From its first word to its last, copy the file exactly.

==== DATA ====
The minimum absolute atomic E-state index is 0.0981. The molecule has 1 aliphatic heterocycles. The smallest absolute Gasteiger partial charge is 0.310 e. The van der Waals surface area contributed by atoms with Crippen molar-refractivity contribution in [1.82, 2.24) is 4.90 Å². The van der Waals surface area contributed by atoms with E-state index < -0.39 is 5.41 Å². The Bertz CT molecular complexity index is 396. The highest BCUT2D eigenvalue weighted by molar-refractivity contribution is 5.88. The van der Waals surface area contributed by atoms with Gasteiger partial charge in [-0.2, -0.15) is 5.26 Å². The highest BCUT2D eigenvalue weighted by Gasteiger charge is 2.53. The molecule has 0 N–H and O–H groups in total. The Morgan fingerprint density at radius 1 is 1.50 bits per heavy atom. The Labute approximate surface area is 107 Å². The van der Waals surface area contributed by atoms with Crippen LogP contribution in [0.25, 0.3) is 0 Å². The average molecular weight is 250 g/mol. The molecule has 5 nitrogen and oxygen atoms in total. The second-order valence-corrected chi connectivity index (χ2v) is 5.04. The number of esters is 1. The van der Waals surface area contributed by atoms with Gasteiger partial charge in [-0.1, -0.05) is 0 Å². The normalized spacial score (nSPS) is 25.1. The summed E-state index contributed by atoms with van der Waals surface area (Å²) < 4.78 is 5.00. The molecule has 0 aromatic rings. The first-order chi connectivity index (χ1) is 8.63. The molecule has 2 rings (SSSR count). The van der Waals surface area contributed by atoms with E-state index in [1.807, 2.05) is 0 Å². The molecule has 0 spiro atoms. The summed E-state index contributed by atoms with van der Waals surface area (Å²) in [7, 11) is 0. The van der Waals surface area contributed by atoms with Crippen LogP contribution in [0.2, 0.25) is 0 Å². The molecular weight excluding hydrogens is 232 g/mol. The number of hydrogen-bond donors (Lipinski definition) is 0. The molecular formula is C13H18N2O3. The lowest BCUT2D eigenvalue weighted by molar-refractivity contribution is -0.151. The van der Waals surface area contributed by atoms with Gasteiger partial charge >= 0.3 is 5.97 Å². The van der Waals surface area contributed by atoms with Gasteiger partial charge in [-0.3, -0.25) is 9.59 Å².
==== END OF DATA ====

The minimum absolute atomic E-state index is 0.0981. The molecule has 1 aliphatic heterocycles. The smallest absolute Gasteiger partial charge is 0.310 e. The van der Waals surface area contributed by atoms with Crippen molar-refractivity contribution in [1.82, 2.24) is 4.90 Å². The van der Waals surface area contributed by atoms with E-state index < -0.39 is 5.41 Å². The Bertz CT molecular complexity index is 396. The highest BCUT2D eigenvalue weighted by molar-refractivity contribution is 5.88. The van der Waals surface area contributed by atoms with Gasteiger partial charge in [-0.2, -0.15) is 5.26 Å². The highest BCUT2D eigenvalue weighted by Gasteiger charge is 2.53. The molecule has 0 N–H and O–H groups in total. The Morgan fingerprint density at radius 1 is 1.50 bits per heavy atom. The Labute approximate surface area is 107 Å². The van der Waals surface area contributed by atoms with Crippen LogP contribution in [0.25, 0.3) is 0 Å². The average molecular weight is 250 g/mol. The molecule has 5 nitrogen and oxygen atoms in total. The second-order valence-corrected chi connectivity index (χ2v) is 5.04. The number of esters is 1. The van der Waals surface area contributed by atoms with Gasteiger partial charge in [-0.1, -0.05) is 0 Å². The normalized spacial score (nSPS) is 25.1. The summed E-state index contributed by atoms with van der Waals surface area (Å²) < 4.78 is 5.00. The molecule has 0 aromatic rings. The first-order chi connectivity index (χ1) is 8.63. The molecule has 2 rings (SSSR count). The van der Waals surface area contributed by atoms with E-state index in [1.807, 2.05) is 0 Å². The molecule has 0 spiro atoms. The summed E-state index contributed by atoms with van der Waals surface area (Å²) in [7, 11) is 0. The van der Waals surface area contributed by atoms with Crippen LogP contribution in [0.2, 0.25) is 0 Å². The molecular weight excluding hydrogens is 232 g/mol. The number of hydrogen-bond donors (Lipinski definition) is 0. The molecular formula is C13H18N2O3. The lowest BCUT2D eigenvalue weighted by molar-refractivity contribution is -0.151. The van der Waals surface area contributed by atoms with Gasteiger partial charge >= 0.3 is 5.97 Å². The van der Waals surface area contributed by atoms with Gasteiger partial charge in [-0.3, -0.25) is 9.59 Å².